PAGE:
AWARDS

The Higashikawa Awards 受賞者

The Overseas Photographer Award

Rosemary LAING
Lives in Sydney, Australia

The Domestic Photographer Award

SHIGA Lieko
Lives in Miyagi

The New Photographer Award

KATAYAMA Mari
Lives in Gunma

The Special Photographer Award

OKUYAMA Atsushi
Lives in Iwate

The Hidano Kazuemon Award

OTA Junichi
Lives in Nara

The Jury Committee of the 35th Higashikawa Awards

UENO Osamu <Photo Critic>
KITANO Ken <Photographer>
KURAISHI Shino <Photo Critic, Poet>
SHIBASAKI Tomoka <Novelist>
NAKAMURA Ikuo <Photographer>
NIWA Harumi <Curator, Photo Critic>
HARA Koichi <Art Designer>
MITSUDA Yuri <Art Critic>

Commentary on the Selection of the 35th Higashikawa Photography Awards

Judging of the 35th Higashikawa Photography Awards was held on February 14th, 2019. The nominees this year included 52 for Domestic Photographer Award, 69 for New Photographer Award, 24 for Special Photographer Award, 39 for the Hidano Kazuuemon Award, and 18 for the Overseas Photographer Award. Out of a total of 187 artists, we awarded five through the judging process. We were very happy to see an increase in the number of entries through the cooperation of the nominators, and, in the end, eight judges spent the morning carefully examining photobooks and resources. Our anticipation along with sense of responsibility grows with every year.

As if reflecting this tense atmosphere, the judging for the Domestic Photographer Award was particularly difficult. After repeated discussion and voting, the results were even and no clear conclusion was made. We decided to take a break and move on to the judging of the other awards. After another round of discussion and voting, we chose Lieko Shiga for Domestic Photographer Award. Since receiving the New Photographer Award in 2012, she has gained attention for her series of increasingly powerful exhibitions such as Blind Date. Although one can say it is extraordinary that she was awarded this before her large-scale solo exhibition at Tokyo Photographic Art Museum, her work is a primordial exploration of the images of life and death, jolting the framework of photography and speaking of a great anticipation of a development that goes beyond it.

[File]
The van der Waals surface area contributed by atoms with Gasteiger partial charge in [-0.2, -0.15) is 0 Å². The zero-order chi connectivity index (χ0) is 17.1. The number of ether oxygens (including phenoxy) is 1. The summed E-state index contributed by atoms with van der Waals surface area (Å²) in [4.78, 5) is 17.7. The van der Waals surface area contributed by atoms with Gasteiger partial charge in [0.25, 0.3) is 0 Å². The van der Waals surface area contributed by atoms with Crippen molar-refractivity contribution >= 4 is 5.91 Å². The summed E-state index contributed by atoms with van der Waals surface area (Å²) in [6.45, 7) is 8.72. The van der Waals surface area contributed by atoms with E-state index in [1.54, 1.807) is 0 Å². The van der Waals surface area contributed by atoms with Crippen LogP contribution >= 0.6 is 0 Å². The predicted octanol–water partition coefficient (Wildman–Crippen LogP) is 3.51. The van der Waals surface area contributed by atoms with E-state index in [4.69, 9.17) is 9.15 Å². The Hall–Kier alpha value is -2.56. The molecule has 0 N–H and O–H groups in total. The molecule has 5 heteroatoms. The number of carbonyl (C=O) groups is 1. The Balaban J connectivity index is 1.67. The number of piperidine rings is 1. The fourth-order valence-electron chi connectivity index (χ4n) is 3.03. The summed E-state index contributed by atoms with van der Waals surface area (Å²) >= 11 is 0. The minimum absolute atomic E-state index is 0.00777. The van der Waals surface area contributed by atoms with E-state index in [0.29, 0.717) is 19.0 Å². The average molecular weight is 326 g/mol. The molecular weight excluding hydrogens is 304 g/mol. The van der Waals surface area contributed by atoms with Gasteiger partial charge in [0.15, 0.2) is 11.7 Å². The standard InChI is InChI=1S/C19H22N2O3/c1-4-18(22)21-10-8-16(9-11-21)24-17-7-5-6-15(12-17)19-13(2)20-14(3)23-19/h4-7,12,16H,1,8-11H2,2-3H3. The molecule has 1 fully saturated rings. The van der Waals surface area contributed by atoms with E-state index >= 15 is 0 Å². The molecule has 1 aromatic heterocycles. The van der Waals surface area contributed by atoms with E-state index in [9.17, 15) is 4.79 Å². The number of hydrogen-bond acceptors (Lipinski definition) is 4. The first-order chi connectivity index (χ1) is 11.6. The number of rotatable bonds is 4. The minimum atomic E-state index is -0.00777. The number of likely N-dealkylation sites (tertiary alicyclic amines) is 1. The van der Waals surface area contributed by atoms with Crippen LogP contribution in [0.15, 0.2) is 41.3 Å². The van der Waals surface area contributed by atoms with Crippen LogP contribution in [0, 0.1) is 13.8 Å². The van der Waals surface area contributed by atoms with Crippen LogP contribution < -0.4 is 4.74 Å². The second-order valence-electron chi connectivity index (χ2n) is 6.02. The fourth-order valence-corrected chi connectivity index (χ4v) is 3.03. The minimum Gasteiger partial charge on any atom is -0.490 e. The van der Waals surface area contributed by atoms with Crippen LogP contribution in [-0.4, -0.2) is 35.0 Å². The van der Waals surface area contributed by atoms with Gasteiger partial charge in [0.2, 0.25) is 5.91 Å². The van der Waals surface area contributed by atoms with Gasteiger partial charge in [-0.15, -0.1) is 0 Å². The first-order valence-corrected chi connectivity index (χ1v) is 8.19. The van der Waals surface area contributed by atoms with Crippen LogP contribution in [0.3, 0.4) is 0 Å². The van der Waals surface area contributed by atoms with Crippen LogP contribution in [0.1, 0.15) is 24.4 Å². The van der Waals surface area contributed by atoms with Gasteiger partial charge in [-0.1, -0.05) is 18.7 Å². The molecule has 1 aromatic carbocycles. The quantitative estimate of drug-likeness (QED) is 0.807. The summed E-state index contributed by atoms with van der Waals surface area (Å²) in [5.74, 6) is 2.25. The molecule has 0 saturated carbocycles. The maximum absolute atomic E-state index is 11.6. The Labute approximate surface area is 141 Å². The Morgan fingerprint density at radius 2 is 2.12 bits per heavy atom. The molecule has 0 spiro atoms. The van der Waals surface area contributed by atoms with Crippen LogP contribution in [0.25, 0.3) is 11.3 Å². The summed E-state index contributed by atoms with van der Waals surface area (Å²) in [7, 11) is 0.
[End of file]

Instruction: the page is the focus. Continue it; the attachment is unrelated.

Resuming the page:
The New Photographer Award, a hotly contested award each year, saw a one-on-one battle at the last stage of judging between Ai Iwane and Mari Katayama, with Katayama coming out the winner. Katayama also was awarded for her publishing activities of recent years before her first photobook was published. Her early work made free use of various styles, while her photos that explore the relationship between her own body and the world are provocative and ask questions that re-define the conventional field of photography. 

Special Photographer Award was given to Atsushi Okuyama who has documented the self-contained lifestyle of Benzo Inoue  for over 20 years in Hokkaido. Inoue has spun a meticulous life raising his garden and drawing pictures. Okuyama’s work is full of a tranquil persuasiveness, a polyphony of life and photography born from careful documentation over time. One can say the photographs also connect the pioneering time in the history of Hokkaido, when Inoue was born, with the present. 

The Hidano Kazuuemon Award, which was established in 2010, has seen an increase in the number of nominees each year, suggesting increased awareness of the award. This year too judging and discussion took place over the quality of the award, and, after an exchange of various opinions, the award was given to Junichi Ota, who was born in Nara prefecture and has continually been active in the Kansai region. Ota’s work captures traces of that which are left behind, as if they are liable to be completely forgotten, and landscapes particular to the region slowly become visible. 

For the Overseas Photographer Award, after considering explanations based on the careful research of Aki Kusumoto, Rosemary Laing was chosen from Australia, the country in focus. Based on the theme of landscapes that connote cultural and historical meaning of Australia, Laing’s work is based on poetic imagination and combine installation, performance, and photography. These works are fascinating as they provide the viewer a diversity of interpretations.

As noted before, the judging this time was a challenging process. However, looking at how we came to our decisions, it became clear that the four domestic awards were given to photographers that have become known these past years during judging. In particular, the Domestic and New Photographer Awards, were decided distinctively in the Higashikawa Awards where works are eligible within three years after their first presentation. Also, during the judging process, deep discussions were held over the meaning and positioning of each award. One can say that by sitting around a table and making decisions over discussion, even with differences in opinion, is typical of the judging process of the Higashikawa Awards.

But what kind of award should the Higashikawa Awards be? Background to the intense discussion of the judging panel is the “Declaration of Town of Photography” of 1985 and the hard work of many Higashikawa residents and the shared energy with those around the world since then. Repeated discussions take place in Tokyo while imagining Higashikawa, a place that takes pride in its wonderful natural environment and the photography festival that is held there. Looking back, I believe the judging results this time appropriately represent the 35th holding of this award at this juncture. From now on, together with the people of Higashikawa, we would like to take even one more step forward.

Osamu Ueno
Higashikawa Photography Award Jury Committee